The law applicable to § 10709(c) contracts, of course, may involve state common law doctrines such as fraud and consideration, doctrines that will in some cases cause a contract to be negated or even modified. But whatever the circumstances in which unjust enrichment, consumer protection, or antitrust claims may be unpreempted, they do not include those before us, where those claims are advanced as a means of challenging the substantive reasonableness of the rates charged under private contracts.
We should say a few additional words about plaintiffs' state law antitrust claims, because plaintiffs make one argument against preemption unique to such claims: They point out that a provision of the ICCTA, by creating a rule of evidence applicable to state law antitrust suits (as well as to federal ones), arguably contemplates preservation of state antitrust actions. The statute provides: “In any proceeding in which it is alleged that a carrier was a party to an agreement, conspiracy, or combination in violation of a Federal [antitrust] law ․ or of any similar State law, proof of an agreement, conspiracy, or combination may not be inferred from evidence that two or more rail carriers acted together with respect to an interline rate ․ [approved in accordance with § 10706(a)(2) ].” 49 U.S.C. § 10706(a)(3)(B)(ii) (2006) (emphasis added). Plaintiffs also point to legislative history that seemed to contemplate the applicability of at least some antitrust law. For example: “The Conference provision retains this general rule, while clarifying that [§ 10501(b)'s] exclusivity is limited to remedies with respect to rail regulation-not State and Federal law generally. For example, criminal statutes governing antitrust matters not preempted by this Act, and laws defining such criminal offenses as bribery and extortion, remain fully applicable unless specifically displaced, because they do not generally collide with the scheme of economic regulation (and deregulation) of rail transportation.” H.R.Rep. No. 104-422, at 167, as reprinted in 1995 U.S.C.C.A.N. 850, 852.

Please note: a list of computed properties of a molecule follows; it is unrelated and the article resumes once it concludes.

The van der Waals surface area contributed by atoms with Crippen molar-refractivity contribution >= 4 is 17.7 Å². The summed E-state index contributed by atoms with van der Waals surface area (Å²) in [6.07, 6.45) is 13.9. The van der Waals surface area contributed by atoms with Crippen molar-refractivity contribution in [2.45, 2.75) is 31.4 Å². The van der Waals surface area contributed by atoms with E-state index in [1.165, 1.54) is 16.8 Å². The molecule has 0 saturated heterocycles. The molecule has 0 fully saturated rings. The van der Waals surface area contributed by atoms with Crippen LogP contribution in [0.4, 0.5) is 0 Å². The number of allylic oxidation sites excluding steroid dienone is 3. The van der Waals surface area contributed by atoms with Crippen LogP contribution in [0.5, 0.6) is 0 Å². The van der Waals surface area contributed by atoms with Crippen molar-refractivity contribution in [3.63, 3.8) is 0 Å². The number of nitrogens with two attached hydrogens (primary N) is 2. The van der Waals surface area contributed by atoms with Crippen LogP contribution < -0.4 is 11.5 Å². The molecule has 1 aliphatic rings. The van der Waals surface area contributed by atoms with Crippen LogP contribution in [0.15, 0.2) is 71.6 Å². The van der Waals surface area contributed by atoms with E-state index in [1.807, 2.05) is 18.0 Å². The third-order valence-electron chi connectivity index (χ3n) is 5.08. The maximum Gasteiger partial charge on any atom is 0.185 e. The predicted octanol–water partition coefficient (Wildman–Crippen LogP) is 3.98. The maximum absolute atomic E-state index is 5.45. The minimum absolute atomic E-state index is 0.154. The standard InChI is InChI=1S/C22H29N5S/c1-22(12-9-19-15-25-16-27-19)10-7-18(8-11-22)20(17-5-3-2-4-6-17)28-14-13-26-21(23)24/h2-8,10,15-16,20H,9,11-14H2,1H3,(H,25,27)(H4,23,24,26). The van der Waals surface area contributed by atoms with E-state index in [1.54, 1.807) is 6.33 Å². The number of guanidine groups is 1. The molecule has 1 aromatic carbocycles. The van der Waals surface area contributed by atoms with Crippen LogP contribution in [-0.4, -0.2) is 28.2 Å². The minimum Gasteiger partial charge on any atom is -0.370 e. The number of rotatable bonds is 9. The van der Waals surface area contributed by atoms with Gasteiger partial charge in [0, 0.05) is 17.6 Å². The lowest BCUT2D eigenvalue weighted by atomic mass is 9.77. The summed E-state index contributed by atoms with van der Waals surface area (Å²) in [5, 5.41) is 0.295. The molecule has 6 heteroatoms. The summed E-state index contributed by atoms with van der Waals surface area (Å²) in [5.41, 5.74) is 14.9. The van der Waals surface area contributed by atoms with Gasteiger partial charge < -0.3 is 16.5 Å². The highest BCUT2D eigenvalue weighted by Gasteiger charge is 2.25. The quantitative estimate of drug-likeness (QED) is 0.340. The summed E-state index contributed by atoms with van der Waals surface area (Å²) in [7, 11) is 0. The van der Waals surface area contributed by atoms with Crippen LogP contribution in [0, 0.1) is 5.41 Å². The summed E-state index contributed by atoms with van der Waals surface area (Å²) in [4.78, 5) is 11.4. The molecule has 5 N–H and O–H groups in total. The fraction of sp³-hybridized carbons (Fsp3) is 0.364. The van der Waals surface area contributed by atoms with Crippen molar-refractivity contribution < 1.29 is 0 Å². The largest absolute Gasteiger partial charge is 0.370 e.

Although the question is not before us, there is nothing in our reasoning inconsistent with the notion that some subset of state or federal antitrust claims might permissibly be brought against railroads, for price-fixing or other violations. The relevant question is not whether all potential antitrust suits are preempted, but rather whether this antitrust suit, as formulated by the plaintiffs, impermissibly infringes the federal deregulatory interests in the ICCTA.
There has been a tension-and in federal antitrust law a radical change over time-between the goal of increasing consumer welfare in the economic efficiency sense and contrasting goals such as protecting small competitors or preventing the concentration of economic or political power without regard to economic efficiency. See Brooke Group Ltd. v. Brown & Williamson Tobacco Corp., 509 U.S. 209, 224, 113 S.Ct. 2578, 125 L.Ed.2d 168 (1993); Coastal Fuels of P.R., Inc. v. Caribbean Petrol. Corp., 79 F.3d 182, 192 (1st Cir.1996). It is far from clear that state antitrust law has, as a general matter, made the transition that has marked federal law. See, e.g., Robert H. Bork, The Antitrust Paradox: A Policy at War with Itself 73-74 (Free Press 1993) (1978) (describing the movement to “consumer welfare orientation” under federal antitrust law); id. at 74-77 (discussing early U.S. Supreme Court cases striking down state antitrust laws in which liability turned on the unreasonableness of prices); Richard A. Duncan & Alison K. Guernsey, Waiting for the Other Shoe to Drop: Will State Courts Follow Leegin?, 27 Franchise L.J. 173, 173 (2008) (noting that even states generally following federal decisional law in antitrust matters typically “leave themselves an escape route if federal law varies from state statute or putative state policy goals”).
Illinois Brick, which plaintiffs' suit expressly seeks to avoid, represents the Supreme Court's judgment that allowing plaintiffs to use an indirect purchaser theory offensively, while prohibiting defendants from using the theory defensively, “would create a serious risk of multiple liability for defendants,” and “the possibility of inconsistent adjudications.” 431 U.S. at 730. Illinois Brick also rested on the proposition that full recovery for direct purchasers would generate more effective enforcement of the law. Id. at 734-35. Application of state laws rejecting Illinois Brick would jeopardize the federal interest in protecting railroad regulation from inefficient norms and balkanization.